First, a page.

Server-side rendering

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In this lesson, we are going to have a quick look at server-side rendering.

The server-side side rendering is when you want to render your React components on the server so that they're already rendered when the page loads first.

Usually, by default, we don't do that. We just send the data to the browser and the JavaScript on the page renders the React component using the data.

But sometimes, for things like SEO or for accessibility when many of your users may not be running JavaScript in your browser, we want to pre-render components on the server.

So we are going to look at how react_on_rails offers a very simple built in method to allow us to do that. 

We can see this if we have a look at our React calendar appointments app. When we first load the app page and look at the console, then react_on_rails logs some basic information about what it's rendering.

react_on_rails logs some basic information about what it's rendering

And then, when we look at the elements, we can see that there are a couple of hidden divs that react_on_rails adds. They specify what component we're going to render and all the data that is associated with the component. In our appointments app example, we have the appointments component, and then the props (the appointments data) passed to that. 

hidden divs with component data

But this is a hidden div.  This is only used by the JavaScript on the page, to then render this component, which is in another div on the page, which react_on_rails knows is the div where it needs to render this component data. 

Now, this is only getting rendered,  after page load. This div is not populated until after page load.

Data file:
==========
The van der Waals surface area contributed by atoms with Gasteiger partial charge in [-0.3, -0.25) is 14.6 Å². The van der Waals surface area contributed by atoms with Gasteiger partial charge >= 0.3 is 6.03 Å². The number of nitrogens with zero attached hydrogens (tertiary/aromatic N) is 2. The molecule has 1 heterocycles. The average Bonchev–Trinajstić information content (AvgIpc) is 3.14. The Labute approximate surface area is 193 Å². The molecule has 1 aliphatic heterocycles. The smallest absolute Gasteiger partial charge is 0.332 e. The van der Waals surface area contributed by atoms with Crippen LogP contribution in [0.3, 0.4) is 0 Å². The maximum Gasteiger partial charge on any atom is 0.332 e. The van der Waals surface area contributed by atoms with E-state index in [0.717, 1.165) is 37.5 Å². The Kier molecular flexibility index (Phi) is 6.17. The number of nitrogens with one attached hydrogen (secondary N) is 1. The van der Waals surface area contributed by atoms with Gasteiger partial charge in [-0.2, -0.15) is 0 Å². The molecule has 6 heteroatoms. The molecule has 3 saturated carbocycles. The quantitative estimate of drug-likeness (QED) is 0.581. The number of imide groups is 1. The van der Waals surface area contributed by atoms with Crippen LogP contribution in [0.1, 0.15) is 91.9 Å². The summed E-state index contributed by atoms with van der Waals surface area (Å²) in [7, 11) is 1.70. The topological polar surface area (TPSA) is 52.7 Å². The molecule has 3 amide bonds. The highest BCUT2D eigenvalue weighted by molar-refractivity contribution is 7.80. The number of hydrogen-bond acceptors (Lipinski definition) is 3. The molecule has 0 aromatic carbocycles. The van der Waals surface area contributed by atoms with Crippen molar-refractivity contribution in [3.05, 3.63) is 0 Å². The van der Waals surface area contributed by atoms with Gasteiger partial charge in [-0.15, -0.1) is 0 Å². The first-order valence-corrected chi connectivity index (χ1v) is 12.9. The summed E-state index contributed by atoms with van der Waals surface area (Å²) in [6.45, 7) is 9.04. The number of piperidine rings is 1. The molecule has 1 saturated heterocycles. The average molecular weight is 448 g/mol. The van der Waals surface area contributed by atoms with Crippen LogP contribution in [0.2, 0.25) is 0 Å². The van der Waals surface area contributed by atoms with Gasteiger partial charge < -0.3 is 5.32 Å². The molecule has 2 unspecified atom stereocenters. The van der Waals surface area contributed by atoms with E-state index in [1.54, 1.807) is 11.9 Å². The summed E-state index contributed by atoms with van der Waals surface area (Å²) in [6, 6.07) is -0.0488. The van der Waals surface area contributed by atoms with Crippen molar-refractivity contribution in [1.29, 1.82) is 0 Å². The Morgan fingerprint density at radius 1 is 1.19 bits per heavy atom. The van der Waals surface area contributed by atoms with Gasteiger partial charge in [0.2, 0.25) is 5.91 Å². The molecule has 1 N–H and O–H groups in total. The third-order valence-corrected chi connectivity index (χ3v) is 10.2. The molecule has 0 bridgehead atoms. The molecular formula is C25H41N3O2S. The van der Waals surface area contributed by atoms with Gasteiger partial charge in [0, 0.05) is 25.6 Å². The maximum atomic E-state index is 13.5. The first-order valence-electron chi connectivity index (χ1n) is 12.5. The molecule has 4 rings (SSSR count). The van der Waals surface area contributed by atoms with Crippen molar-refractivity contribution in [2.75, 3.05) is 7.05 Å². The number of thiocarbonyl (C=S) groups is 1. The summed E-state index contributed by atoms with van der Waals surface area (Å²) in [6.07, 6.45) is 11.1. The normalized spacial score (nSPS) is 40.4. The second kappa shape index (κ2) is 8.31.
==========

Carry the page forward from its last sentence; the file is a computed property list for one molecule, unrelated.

Now, if we were to render it on page load, we can do that by going to our view file, where we are using our React component helper, and adding another attribute in the code, called prerender, and setting its value to true.  It is set to false by default in react_on_rails. 

= react_component('Appointments', props: {appointments: @appointments}, prerender: true)

So now if I go back to the app and refresh the page, you'll see that inside the appointments component, we now have these data-reactid attributes. 

react_on_rails adds data-reactid attributes on prerendering components

These are added when we render the component on the server.  They weren't there when we had pre-render set to false, but they've been added when we pre-rendered the component on the server.

So that's a very simple way which react_on_rails gives us to pre-render our components on the server. 

This attribute prerender is set to false by default. So if you don't specify it, that means server rendering is disabled. Now, typically, that's what we want to do. Only on certain pages, for example on public-facing pages for SEO reasons, we may want to pre-render them.

If you want to set this attribute globally to false or true, then you can do that in the react_on_rails initializer file. 

If you go to config/initializers/react_on_rails.rb, there is a setting there,  config.prerender = false. If you set it to true, your components will always render on the server. 

Briefly, that is server-side rendering in react_on_rails.  We'll look at it in more detail when we build some more examples where we'll use it.

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